• What would be the possible results if this app is ever engineered to work in conjunction with the artificial pancreas project being led in by Ed Damiano and his group of developers in Boston?
  • If this app receives regulatory approval and gains wide acceptance among people with diabetes, what does this medical ecosystem look like in the future for patients, doctors, medical insurance providers, regulatory agencies, and medical system entrepreneurs? How might it positively or negatively affect the market for insulin pumps and CGMs?
  • Should IBM and Medtronic consider making their app available on and open-source basis to enable other individuals and groups of developers to improve it as well as develop additional new apps?
  • Whether and how will insurance policies for both patients and manufacturers, deal with any potential liability that may arise if the app causes some unforeseen adverse effects? Will medical insurance even cover, encourage or discourage the use of such an app?
  • Will the data generated by the app ever be used in any unforeseen ways that could affect patients’ privacy? Would patients using the new app have to relinquish all rights and interests to their own BG data?
  • What other medical conditions might benefit from a similar type of real-time data, feedback and recommendation system?

Printable, Temporary Tattoo-like Medical Sensors are Under Development

pulse-trace-163708_640There is a new high-energy action and suspense drama on NBC this year called Blindspot. The first episode began when a woman in left in a luggage bag in the middle of Times Square in New York with tattoos completely covering her and absolutely no memory of who she is or how she got there. She is taken in by the FBI who starts to analyze her tattoos and see if they can figure out who she was before her memory was intentionally destroyed. It turns out that the tattoos are puzzles that, once solved, start to lead a team of agents assigned to her to a series of dangerous criminal operations.

“Jane” as they call her, is quickly made a part of this FBI team because, without knowing why, she immediately exhibits professional level fighting and weapons skills. She is also highly motivated to find out her real identity and is starting to experience brief memory flashbacks. All sorts of subplots and machinations have begun to sprout up regarding her true identity and how she ended up in this dilemma.

So far, the show is doing well in the ratings. Imho, after four episodes it’s off to a compelling and creative start. I plan to keep watching it. (The only minor thing I don’t like about it is the way the production team is using the shaky cam so much it’s making me feel a bit seasick at times.)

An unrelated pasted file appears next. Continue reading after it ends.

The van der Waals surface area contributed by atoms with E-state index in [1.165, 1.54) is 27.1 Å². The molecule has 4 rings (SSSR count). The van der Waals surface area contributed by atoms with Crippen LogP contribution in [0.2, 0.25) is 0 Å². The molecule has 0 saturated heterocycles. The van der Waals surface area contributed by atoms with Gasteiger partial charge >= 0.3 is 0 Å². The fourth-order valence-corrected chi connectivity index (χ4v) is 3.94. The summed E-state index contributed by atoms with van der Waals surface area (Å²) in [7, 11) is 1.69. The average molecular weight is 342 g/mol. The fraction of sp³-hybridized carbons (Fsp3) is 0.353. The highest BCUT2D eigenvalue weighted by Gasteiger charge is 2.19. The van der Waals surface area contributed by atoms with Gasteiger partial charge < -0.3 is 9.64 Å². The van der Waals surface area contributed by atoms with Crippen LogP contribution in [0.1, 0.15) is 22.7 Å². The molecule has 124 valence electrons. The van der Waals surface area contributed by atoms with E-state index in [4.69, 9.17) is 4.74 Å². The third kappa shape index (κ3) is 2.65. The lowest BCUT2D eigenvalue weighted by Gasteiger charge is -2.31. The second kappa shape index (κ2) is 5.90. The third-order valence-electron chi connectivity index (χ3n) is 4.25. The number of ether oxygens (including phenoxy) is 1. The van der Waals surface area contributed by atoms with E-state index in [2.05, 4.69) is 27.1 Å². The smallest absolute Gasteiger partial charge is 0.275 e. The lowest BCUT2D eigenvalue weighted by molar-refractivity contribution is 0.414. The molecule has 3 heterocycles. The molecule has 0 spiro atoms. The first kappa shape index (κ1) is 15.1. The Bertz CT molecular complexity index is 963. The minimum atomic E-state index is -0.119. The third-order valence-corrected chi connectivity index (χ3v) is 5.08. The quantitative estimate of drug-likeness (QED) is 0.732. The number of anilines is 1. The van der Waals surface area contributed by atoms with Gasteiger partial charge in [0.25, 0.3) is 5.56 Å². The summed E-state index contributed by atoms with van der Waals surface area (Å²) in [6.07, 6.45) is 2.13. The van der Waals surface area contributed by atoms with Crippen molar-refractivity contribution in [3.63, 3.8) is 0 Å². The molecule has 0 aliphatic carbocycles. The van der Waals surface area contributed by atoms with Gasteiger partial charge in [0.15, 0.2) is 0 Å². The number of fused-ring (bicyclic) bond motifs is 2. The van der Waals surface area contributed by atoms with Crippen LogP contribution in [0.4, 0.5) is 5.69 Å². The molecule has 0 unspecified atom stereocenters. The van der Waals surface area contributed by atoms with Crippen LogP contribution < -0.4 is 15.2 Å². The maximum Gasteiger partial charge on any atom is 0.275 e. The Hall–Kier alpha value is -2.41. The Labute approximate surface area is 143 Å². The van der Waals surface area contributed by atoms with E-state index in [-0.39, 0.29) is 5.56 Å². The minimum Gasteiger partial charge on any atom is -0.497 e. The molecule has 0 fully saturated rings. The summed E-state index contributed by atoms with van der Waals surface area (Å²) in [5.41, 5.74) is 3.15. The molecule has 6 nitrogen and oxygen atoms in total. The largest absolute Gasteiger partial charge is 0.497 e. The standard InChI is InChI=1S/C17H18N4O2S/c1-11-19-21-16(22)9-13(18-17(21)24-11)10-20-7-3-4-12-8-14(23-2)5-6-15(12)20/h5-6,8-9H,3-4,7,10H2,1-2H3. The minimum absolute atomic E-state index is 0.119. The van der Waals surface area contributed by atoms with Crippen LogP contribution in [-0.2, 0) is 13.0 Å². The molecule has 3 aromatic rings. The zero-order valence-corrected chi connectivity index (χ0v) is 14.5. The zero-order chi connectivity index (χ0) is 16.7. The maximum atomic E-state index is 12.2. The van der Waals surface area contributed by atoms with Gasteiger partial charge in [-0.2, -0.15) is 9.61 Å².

The lead actress, Jamie Alexander, who plays Jane, is actually wearing just temporary tattoos on the show. While these cryptic designs are the main device to propel the fictional plots forward in each episode, back in the non-fictional real world temporary tattoo-like devices are also currently being tested by researchers as medical sensors to gather patients’ biological data. This news adds a whole new meaning to the notion of medical application.

This advancement was reported in a most interesting article on Smithsonian.com, posted on October 8, 2015 entitled Tiny, Tattoo-Like Wearables Could Monitor Your Health, by Heather Hansman. I will summarize and annotate it in an effort to provide a, well, ink-ling about this story, and then pose some of my own questions.

Research and Development

This project, in a field called bio-integrated electronics, is being conducted at the University of Texas at Austin’s Cockrell School of Engineering. The research team is being led by Professor Nanshu Lu (who received her Ph.D. from Harvard).  Her team’s experimental patch is currently being applied to test heart rates and blood oxygen levels.

When Dr. Lu and her team were investigating the possibility of creating these “tattoo-like wearables”, their main concern was the manufacturing process, not the sensors themselves because there were many already available. Instead, they focused upon creating these devices to be both disposable and inexpensive. Prior attempts elsewhere had proven to be more “expensive and time-consuming”.

This led them to pursue the use of  3D printing . (These four Subway Fold posts cover other applications of this technology.) They devised a means to print out “patterns on a sheet of metal instead of forming the electronics in a mold”. They easily found the type of metal material for this purpose in a hardware store. Essentially, the patterns were cut into it rather than removed from it. Next, this electronic component was “transfer printed onto medical tape or tattoo adhesive”. Altogether, it is about the size of a credit card. (There is a picture of one at the top of the article on Smithsonian.com linked above.)

The entire printing process takes about 20 minutes and can be done without the use of a dedicated lab. Dr. Lu is working to get the cost of each patch down to around $1.

Current Objectives

The teams further objective is to “integrate multiple sensors and antenna” into the patches in order to capture vital signs and wirelessly transmit them to doctors’ and patient’s computing devices.  They can be used to measure a patient’s:

One of the remaining issues to mass producing the patches is making them wireless using Bluetooth or near field communication (NFC) technology. At this point, chip producers have not made any commitments to make such chips small enough. Nonetheless, Dr. Lu and her team are working on creating their own chip which they expect will be about the size of a coin.

My Questions

  • Could this sensor be adapted to measure blood glucose levels? (See a similar line of research and development covered in the June 27, 2015 Subway Fold post entitled Medical Researchers are Developing a “Smart Insulin Patch”.)
  • Could this sensor be adapted to improve upon the traditional patch test for allergies?
  • Could this sensor be adapted for usage in non-vital sign data for biofeedback therapies?
  • Would adding some artwork to these patches make them aesthetically more pleasing and thus perhaps more acceptable to patients?
  • Could this sensor be further developed to capture multiple types of medical data?
  • Are these sensors being secured in such a manner to protect the patients’ privacy and from any possible tampering?
  • Could the production team of Blindspot please take it easy already with the shaky cam?